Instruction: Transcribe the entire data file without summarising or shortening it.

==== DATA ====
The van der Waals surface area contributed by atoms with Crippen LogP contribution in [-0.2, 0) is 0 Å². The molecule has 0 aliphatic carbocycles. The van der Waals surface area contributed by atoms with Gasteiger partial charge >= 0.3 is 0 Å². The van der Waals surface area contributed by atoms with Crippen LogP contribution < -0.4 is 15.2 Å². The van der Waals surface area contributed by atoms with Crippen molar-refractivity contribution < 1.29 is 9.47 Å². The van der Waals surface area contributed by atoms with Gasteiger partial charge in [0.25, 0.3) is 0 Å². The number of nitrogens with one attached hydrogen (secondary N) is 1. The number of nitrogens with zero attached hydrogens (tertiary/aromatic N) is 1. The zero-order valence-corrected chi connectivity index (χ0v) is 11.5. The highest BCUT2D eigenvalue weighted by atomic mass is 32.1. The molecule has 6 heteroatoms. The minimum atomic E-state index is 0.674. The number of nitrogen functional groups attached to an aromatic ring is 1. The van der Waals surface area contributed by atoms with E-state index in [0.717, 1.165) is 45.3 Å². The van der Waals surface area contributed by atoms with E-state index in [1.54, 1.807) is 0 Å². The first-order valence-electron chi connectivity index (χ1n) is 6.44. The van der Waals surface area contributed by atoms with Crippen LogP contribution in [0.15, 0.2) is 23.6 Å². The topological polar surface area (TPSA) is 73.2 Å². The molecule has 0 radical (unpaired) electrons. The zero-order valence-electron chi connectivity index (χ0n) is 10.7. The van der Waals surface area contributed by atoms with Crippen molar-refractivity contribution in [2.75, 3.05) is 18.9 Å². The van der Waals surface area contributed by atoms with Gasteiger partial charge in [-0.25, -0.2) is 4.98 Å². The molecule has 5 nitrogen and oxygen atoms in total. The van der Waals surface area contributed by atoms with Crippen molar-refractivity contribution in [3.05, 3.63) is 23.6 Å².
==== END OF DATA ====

The van der Waals surface area contributed by atoms with Crippen LogP contribution in [-0.2, 0) is 0 Å². The molecule has 0 aliphatic carbocycles. The van der Waals surface area contributed by atoms with Gasteiger partial charge >= 0.3 is 0 Å². The van der Waals surface area contributed by atoms with Crippen LogP contribution < -0.4 is 15.2 Å². The van der Waals surface area contributed by atoms with Crippen molar-refractivity contribution < 1.29 is 9.47 Å². The van der Waals surface area contributed by atoms with Gasteiger partial charge in [0.25, 0.3) is 0 Å². The number of nitrogens with one attached hydrogen (secondary N) is 1. The number of nitrogens with zero attached hydrogens (tertiary/aromatic N) is 1. The zero-order valence-corrected chi connectivity index (χ0v) is 11.5. The highest BCUT2D eigenvalue weighted by atomic mass is 32.1. The molecule has 6 heteroatoms. The minimum atomic E-state index is 0.674. The number of nitrogen functional groups attached to an aromatic ring is 1. The van der Waals surface area contributed by atoms with E-state index in [0.717, 1.165) is 45.3 Å². The van der Waals surface area contributed by atoms with E-state index in [1.54, 1.807) is 0 Å². The first-order valence-electron chi connectivity index (χ1n) is 6.44. The van der Waals surface area contributed by atoms with Crippen LogP contribution in [0.15, 0.2) is 23.6 Å². The topological polar surface area (TPSA) is 73.2 Å². The molecule has 0 radical (unpaired) electrons. The zero-order valence-electron chi connectivity index (χ0n) is 10.7. The van der Waals surface area contributed by atoms with Crippen molar-refractivity contribution in [2.75, 3.05) is 18.9 Å². The van der Waals surface area contributed by atoms with Gasteiger partial charge in [-0.25, -0.2) is 4.98 Å². The molecule has 5 nitrogen and oxygen atoms in total. The van der Waals surface area contributed by atoms with Crippen molar-refractivity contribution in [3.05, 3.63) is 23.6 Å².